TOKYO (Reuters) - The next Bank of Japan governor should be a former finance ministry official, an adviser to Japan's prime minister said on Tuesday, citing Toshiro Muto, who has served in the Finance Ministry and as deputy BOJ governor, as one example of a good candidate.
The next governor will head a central bank that has just embarked on a series of unorthodox easing steps, such as open-ended asset buying, in response to pressure from Prime Minister Shinzo Abe for a greater push to lift the economy out of recession and beat deflation.
Current Governor Masaaki Shirakawa's term ends in April.
Isao Iijima, a political strategist for Abe, said experience at the Finance Ministry's budget bureau and strong connections in the world of finance and politics will be vital for the next BOJ governor.
"That's why, if I'm to be honest, I think that a former finance ministry official would be best," Iijima told Reuters in an interview.
"For example, Muto," he said.
Muto, 69, served as deputy BOJ governor for five years until 2008. He heads a private think tank, Daiwa Institute of Research, and is known for his close ties with Abe's ruling Liberal Democratic Party lawmakers and the negotiating skills with politicians that he cultivated during his career at the Finance Ministry.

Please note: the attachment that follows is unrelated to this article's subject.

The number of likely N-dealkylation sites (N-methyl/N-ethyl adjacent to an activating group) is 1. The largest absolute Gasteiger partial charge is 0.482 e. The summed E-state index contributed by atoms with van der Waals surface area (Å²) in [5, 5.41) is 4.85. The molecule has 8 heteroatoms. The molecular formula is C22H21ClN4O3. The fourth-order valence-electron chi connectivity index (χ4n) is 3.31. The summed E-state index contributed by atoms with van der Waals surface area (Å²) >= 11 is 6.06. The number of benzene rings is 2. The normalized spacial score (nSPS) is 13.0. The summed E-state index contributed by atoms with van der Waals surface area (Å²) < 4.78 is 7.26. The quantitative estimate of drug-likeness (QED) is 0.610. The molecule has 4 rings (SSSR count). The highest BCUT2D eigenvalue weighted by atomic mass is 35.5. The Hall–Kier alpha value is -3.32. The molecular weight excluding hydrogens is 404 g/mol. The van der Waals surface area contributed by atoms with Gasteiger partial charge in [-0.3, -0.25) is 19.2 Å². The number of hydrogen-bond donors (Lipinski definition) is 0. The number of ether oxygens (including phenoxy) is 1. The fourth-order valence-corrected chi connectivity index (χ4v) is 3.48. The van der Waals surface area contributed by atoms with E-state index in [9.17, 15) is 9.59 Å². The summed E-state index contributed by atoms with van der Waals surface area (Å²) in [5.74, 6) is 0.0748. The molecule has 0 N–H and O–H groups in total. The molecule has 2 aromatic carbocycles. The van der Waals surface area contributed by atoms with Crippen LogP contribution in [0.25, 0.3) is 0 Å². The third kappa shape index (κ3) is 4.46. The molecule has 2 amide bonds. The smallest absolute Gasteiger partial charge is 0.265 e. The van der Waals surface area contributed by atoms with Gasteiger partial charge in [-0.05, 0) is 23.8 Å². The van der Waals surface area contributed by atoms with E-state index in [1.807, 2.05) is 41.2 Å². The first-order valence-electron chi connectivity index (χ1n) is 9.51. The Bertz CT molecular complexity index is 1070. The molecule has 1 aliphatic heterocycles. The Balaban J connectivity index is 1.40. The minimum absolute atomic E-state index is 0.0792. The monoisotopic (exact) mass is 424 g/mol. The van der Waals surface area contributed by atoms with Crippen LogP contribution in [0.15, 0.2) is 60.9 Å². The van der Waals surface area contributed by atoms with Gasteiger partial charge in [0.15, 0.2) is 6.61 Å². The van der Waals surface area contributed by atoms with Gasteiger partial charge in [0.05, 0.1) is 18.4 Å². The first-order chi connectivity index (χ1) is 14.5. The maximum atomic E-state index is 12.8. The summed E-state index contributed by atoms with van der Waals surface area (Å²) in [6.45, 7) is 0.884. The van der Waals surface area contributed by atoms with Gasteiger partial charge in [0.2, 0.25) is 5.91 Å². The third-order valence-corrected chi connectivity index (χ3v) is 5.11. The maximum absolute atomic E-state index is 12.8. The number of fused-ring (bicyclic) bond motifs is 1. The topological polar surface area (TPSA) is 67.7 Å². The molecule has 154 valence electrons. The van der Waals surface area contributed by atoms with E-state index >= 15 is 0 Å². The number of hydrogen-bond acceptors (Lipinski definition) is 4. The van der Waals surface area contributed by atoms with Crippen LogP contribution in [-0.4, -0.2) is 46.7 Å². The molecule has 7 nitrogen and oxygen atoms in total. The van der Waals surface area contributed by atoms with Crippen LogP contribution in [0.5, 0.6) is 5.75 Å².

Abe has made clear that he wants a BOJ governor who shares his push to reflate the economy with a hyper-easy monetary policy combined with big fiscal spending.
Shirakawa has been cautious about that approach, although on Tuesday the BOJ announced its most determined effort yet to end years of stagnation, saying it would switch to an open-ended commitment to buying assets next year and double its inflation target to 2 percent.
"There are big concerns in the international community and markets about Japan's huge budget deficit - in that situation the selection of BOJ personnel is very important," Iijima said, adding that the next governor must be able to communicate its strategic message to financial markets.
"That's why, I'm against a scholar in this post," he said.
In addition to Shirakawa's term ending in April, those of two deputies finish in March. The appointments require approval of both houses of parliament, and since the LDP-led ruling bloc lacks a majority in the upper chamber, backing from some opposition lawmakers will be needed.
Reporting by Antoni Slodkowski; Editing by Linda Sieg and Edwina Gibbs